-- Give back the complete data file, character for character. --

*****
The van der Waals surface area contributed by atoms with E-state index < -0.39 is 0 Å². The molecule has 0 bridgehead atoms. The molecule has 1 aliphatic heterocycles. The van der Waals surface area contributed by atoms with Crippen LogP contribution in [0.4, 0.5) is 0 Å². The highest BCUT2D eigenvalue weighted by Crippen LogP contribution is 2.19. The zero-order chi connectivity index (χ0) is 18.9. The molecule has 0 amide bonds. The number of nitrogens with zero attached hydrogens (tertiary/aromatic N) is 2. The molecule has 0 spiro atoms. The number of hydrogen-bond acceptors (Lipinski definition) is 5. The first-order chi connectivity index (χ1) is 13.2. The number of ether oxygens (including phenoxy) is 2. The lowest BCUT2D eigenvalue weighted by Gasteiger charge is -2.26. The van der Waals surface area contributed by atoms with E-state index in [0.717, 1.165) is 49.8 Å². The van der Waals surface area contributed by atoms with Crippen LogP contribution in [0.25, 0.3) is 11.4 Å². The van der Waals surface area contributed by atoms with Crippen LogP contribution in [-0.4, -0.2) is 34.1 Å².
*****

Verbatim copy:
The van der Waals surface area contributed by atoms with E-state index < -0.39 is 0 Å². The molecule has 0 bridgehead atoms. The molecule has 1 aliphatic heterocycles. The van der Waals surface area contributed by atoms with Crippen LogP contribution in [0.4, 0.5) is 0 Å². The highest BCUT2D eigenvalue weighted by Crippen LogP contribution is 2.19. The zero-order chi connectivity index (χ0) is 18.9. The molecule has 0 amide bonds. The number of nitrogens with zero attached hydrogens (tertiary/aromatic N) is 2. The molecule has 0 spiro atoms. The number of hydrogen-bond acceptors (Lipinski definition) is 5. The first-order chi connectivity index (χ1) is 13.2. The number of ether oxygens (including phenoxy) is 2. The lowest BCUT2D eigenvalue weighted by Gasteiger charge is -2.26. The van der Waals surface area contributed by atoms with E-state index in [0.717, 1.165) is 49.8 Å². The van der Waals surface area contributed by atoms with Crippen LogP contribution in [0.25, 0.3) is 11.4 Å². The van der Waals surface area contributed by atoms with Crippen LogP contribution in [-0.4, -0.2) is 34.1 Å².